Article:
Keywords: Adrienne Rich, gender roles, patriarchy, act of resistance, energy of creation, healing
„You are a Superwoman“: New Femininity in Popular Culture
Selma Veseljević Jerković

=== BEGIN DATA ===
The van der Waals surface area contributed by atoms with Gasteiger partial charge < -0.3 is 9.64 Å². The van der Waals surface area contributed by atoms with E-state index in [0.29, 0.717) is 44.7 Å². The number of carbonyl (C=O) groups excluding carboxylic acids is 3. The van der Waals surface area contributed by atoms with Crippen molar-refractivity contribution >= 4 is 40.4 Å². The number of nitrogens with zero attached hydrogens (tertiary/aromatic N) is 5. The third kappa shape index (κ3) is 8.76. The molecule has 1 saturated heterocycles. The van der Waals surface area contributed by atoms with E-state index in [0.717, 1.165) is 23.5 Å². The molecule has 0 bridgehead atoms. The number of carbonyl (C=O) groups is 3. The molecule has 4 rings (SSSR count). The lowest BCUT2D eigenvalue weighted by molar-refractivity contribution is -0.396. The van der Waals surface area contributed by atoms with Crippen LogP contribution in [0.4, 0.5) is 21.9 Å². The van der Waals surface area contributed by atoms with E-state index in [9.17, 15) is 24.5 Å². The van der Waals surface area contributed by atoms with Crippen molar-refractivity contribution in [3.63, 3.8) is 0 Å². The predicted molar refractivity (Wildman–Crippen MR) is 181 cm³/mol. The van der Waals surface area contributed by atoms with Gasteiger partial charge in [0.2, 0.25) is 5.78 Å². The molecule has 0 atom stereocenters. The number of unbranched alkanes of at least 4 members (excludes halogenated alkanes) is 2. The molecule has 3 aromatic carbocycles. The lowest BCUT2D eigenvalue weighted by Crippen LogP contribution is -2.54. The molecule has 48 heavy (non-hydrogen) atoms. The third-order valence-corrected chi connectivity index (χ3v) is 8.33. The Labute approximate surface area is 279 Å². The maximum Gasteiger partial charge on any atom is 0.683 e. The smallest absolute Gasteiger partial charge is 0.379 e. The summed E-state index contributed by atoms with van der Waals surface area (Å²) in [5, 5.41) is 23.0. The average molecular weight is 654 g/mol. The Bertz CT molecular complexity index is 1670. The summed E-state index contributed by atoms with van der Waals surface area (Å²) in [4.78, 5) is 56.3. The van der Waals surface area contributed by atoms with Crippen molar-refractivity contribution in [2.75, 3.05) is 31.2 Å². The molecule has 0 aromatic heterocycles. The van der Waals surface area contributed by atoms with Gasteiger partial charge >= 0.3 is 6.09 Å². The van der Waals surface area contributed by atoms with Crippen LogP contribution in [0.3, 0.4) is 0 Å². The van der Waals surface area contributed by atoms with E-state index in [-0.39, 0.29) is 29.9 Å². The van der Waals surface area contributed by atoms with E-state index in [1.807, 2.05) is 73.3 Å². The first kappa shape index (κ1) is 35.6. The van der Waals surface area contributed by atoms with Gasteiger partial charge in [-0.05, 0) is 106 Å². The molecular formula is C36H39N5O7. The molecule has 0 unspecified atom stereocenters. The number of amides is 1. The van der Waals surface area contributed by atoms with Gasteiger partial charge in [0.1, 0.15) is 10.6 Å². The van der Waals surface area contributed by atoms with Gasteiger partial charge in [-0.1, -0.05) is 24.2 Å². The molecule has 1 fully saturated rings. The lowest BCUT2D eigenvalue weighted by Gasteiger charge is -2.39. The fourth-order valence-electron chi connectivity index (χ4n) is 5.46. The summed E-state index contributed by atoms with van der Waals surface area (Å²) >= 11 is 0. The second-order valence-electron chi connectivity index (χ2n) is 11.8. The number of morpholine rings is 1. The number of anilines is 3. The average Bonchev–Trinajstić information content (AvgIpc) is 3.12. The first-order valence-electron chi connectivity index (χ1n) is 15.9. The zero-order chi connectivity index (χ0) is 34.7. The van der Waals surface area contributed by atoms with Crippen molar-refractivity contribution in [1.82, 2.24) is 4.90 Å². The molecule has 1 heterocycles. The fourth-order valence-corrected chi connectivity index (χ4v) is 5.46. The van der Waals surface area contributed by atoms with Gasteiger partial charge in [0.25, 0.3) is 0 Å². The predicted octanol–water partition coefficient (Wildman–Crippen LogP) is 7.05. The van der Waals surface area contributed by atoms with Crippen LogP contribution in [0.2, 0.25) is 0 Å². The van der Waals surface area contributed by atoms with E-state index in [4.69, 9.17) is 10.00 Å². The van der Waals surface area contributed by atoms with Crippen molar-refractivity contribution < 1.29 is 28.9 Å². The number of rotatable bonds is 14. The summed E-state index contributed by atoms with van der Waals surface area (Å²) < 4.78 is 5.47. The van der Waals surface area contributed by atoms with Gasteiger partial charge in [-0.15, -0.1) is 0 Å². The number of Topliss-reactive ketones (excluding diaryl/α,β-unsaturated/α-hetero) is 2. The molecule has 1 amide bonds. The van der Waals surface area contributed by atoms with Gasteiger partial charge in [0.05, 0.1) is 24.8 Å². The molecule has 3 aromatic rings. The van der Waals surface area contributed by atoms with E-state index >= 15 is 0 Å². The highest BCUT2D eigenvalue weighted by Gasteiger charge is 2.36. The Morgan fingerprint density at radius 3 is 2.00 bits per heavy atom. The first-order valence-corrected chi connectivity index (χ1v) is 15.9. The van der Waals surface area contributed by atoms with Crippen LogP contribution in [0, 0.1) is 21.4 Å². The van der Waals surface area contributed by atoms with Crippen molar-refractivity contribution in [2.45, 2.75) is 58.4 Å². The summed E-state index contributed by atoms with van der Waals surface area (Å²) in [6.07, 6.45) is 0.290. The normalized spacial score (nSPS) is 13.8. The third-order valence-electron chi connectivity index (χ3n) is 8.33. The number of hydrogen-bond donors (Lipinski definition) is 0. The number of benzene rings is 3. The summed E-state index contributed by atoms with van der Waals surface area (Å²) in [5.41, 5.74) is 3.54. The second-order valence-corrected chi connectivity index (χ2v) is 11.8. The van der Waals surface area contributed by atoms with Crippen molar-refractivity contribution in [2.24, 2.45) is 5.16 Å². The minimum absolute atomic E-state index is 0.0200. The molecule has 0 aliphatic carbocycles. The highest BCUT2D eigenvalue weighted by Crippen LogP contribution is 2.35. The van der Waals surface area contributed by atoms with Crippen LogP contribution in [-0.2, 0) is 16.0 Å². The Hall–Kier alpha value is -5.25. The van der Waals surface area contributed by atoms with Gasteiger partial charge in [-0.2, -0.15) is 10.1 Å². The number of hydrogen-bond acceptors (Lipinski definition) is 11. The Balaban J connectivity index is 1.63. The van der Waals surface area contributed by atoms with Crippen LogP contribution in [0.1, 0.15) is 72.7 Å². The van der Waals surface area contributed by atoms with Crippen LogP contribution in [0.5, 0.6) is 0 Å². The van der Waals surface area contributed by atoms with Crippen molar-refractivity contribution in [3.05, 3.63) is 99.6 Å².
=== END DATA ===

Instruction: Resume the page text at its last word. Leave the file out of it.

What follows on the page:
Summary / Abstract: The aim of this paper is to off er an analysis of the postfeminist phenomena acknowledging different readings of the term. Contradictory fields in which cultural identities are formed today are analyzed. One of the topics is the sexualisation of culture, which for many represents a confirmation of the progress of the gender politics, and for the others a means of patriarchal counter-reaction. The Western culture is marked by commodification of the relation an individual has with its body, self and identity, where the main goal is relentless pursuit of the new and wider markets, and the consequence is exploitation of female sexuality. Women’s magazines present idealized images of middle-class women, while postfeminism continuously focuses attention on women’s physical appearance and sexual attractiveness as the sources of value, whilst ridiculing such opinions. Postfeminism relies on the progressive nature of the third wave in order to research the multiplicity of meanings of the „woman”. Postfeminism is also often connected with distancing from the second wave of feminism, moreover with the attack on it, while the message of the third wave is erased by the publicly more accessible postfeminist words. Within the discourse of popular culture, postfeminism is defined as a belief that the contemporary society has entered an age in which feminism is no longer important because women have achieved equality. Postfeminist notions of women’s liberation prevail in the popular culture of Great Britain and the USA, to the point where images of strong, seemingly independent women have become consumer goods, while the postfeminist is equated with the antifeminist, which leads to distancing women from feminism.